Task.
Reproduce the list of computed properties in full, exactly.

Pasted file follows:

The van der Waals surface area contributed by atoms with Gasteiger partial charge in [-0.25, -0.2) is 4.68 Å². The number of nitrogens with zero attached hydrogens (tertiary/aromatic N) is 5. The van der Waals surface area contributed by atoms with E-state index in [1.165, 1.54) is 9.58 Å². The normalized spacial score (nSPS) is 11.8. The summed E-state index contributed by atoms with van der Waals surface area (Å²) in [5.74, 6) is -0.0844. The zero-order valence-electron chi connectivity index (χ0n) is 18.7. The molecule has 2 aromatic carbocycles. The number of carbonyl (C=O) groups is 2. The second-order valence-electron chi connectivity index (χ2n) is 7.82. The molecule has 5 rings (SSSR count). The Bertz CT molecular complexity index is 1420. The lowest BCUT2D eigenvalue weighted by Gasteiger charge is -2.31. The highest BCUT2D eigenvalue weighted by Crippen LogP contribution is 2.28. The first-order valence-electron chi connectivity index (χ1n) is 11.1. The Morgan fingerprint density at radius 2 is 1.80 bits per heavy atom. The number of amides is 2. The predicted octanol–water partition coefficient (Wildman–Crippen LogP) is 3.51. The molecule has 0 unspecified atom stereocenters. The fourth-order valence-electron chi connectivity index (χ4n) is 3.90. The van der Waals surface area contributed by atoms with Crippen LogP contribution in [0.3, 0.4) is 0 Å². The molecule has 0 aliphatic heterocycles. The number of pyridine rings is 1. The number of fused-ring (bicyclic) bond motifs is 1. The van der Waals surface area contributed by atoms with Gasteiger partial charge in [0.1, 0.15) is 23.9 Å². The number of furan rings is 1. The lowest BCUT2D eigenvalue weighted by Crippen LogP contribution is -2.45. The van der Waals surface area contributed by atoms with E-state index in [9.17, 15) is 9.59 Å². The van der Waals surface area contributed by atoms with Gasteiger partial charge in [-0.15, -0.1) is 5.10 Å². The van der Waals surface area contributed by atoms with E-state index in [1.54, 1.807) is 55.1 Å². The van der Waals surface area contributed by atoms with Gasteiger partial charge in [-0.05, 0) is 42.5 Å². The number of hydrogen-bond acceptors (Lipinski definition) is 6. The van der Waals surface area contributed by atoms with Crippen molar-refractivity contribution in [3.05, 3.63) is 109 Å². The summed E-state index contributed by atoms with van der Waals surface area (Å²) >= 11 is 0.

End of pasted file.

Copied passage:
The van der Waals surface area contributed by atoms with Gasteiger partial charge in [-0.25, -0.2) is 4.68 Å². The number of nitrogens with zero attached hydrogens (tertiary/aromatic N) is 5. The van der Waals surface area contributed by atoms with E-state index in [1.165, 1.54) is 9.58 Å². The normalized spacial score (nSPS) is 11.8. The summed E-state index contributed by atoms with van der Waals surface area (Å²) in [5.74, 6) is -0.0844. The zero-order valence-electron chi connectivity index (χ0n) is 18.7. The molecule has 2 aromatic carbocycles. The number of carbonyl (C=O) groups is 2. The second-order valence-electron chi connectivity index (χ2n) is 7.82. The molecule has 5 rings (SSSR count). The Bertz CT molecular complexity index is 1420. The lowest BCUT2D eigenvalue weighted by Gasteiger charge is -2.31. The highest BCUT2D eigenvalue weighted by Crippen LogP contribution is 2.28. The first-order valence-electron chi connectivity index (χ1n) is 11.1. The Morgan fingerprint density at radius 2 is 1.80 bits per heavy atom. The number of amides is 2. The predicted octanol–water partition coefficient (Wildman–Crippen LogP) is 3.51. The molecule has 0 unspecified atom stereocenters. The fourth-order valence-electron chi connectivity index (χ4n) is 3.90. The van der Waals surface area contributed by atoms with Crippen LogP contribution in [0.3, 0.4) is 0 Å². The molecule has 0 aliphatic heterocycles. The number of pyridine rings is 1. The number of fused-ring (bicyclic) bond motifs is 1. The van der Waals surface area contributed by atoms with Gasteiger partial charge in [0.1, 0.15) is 23.9 Å². The number of furan rings is 1. The lowest BCUT2D eigenvalue weighted by Crippen LogP contribution is -2.45. The van der Waals surface area contributed by atoms with E-state index in [9.17, 15) is 9.59 Å². The van der Waals surface area contributed by atoms with Gasteiger partial charge in [-0.15, -0.1) is 5.10 Å². The van der Waals surface area contributed by atoms with E-state index in [1.54, 1.807) is 55.1 Å². The van der Waals surface area contributed by atoms with Gasteiger partial charge in [-0.05, 0) is 42.5 Å². The number of hydrogen-bond acceptors (Lipinski definition) is 6. The van der Waals surface area contributed by atoms with Crippen molar-refractivity contribution in [3.05, 3.63) is 109 Å². The summed E-state index contributed by atoms with van der Waals surface area (Å²) >= 11 is 0.